this summer: dave farrish’s foyer + a tattoo of harry potter battling a giant blue dragon

Red Glare: You’re more likely to find depictions of footballers, politicians, and dogs in the portfolio of Graeme Bandeira, an illustrator from Harrogate in England who’s resident artist at The Yorkshire Post, but he’s also turned pen and paint to Maurice Richard. For more of his work, visit http://altpick.com/bandy.

“You don’t know how heavy it is,” Eric Fehr was saying, back in June. The Pittsburgh Penguins had just won the Stanley Cup and Fehr, a winger, was telling The Winnipeg Sun’s Paul Friesen about the joy of the triumph and the subsequent uplift, and how he’d wondered, briefly, whether his two surgically repaired shoulders would be able to handle the heft. “You don’t know how it’s going to feel,” Fehr was saying. “You’ve pictured it for so many years. When you finally get your hands on it, it’s a pretty unbelievable feeling.”

The shoulders were fine. “It felt a lot lighter than I thought it would.”

Later, after a parade in Pittsburgh (400,000 were said to have come out), the Cup went on its annual pilgrimage to visit the hometowns of the players and coaches who’d won it. With Phil Pritchard, its Hockey Hall of Fame guardian, Cup travelled to Landshut, in Germany, and to Moscow, Russia. It visited Helsinki, in Finland, and Jyväskylä, too, in the Finnish Lakeland. Swedish stops included Stockholm, Sollentuna, Sundsvi, Södertälje, Luleå, and Nykvarn.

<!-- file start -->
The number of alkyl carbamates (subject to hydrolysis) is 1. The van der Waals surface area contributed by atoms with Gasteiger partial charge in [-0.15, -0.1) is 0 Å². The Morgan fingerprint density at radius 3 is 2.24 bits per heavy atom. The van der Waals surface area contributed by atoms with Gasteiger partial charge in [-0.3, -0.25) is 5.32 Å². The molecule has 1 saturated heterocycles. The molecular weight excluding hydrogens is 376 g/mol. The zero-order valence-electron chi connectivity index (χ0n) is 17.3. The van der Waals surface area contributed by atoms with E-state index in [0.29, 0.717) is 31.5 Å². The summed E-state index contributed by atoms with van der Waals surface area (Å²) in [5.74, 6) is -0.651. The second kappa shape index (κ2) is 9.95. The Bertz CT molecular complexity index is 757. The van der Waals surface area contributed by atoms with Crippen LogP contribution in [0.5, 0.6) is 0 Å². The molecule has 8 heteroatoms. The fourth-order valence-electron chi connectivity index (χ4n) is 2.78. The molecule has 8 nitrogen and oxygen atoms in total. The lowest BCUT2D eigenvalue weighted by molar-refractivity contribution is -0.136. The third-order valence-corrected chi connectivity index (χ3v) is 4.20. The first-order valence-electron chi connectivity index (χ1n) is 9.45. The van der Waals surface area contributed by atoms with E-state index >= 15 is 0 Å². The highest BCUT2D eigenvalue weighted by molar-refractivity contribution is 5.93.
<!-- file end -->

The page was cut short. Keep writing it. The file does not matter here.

Canadian stops included Fehr’s hometown, Winkler, Manitoba, where it visited the Southland Mall.

“It still hasn’t fully kicked in,” said Fehr, who got a key to the city from Mayor Martin Harder. “Still kind of a wow factor for me, especially a day like today when you get to walk around with the cup and especially when you see everybody’s faces when they get a look at that cup.”

“We all squeezed the stick,” Gord Downie sang this summer, crossing the land one more time with The Tragically Hip, “and we all pulled the trigger.”

In Denver, Colorado lost its coach when Patrick Roy resigned. It was a surprise, maybe even a shock. Roy said he didn’t feel he had enough say in shaping the roster he was expected to command on the ice. “I remain forever loyal to the Avalanche,” he said, “with which I played 478 games, coached another 253, and won two Stanley Cups.”

GM Joe Sakic was sorry to see him go, but he respected the decision. “We’re all good,” he told Nicholas Cotsonika of NHL.com. It took Sakic just over a week to find a replacement: Jared Bednar, who last season won the AHL’s Calder Cup championship at the helm of the Lake Erie Monsters.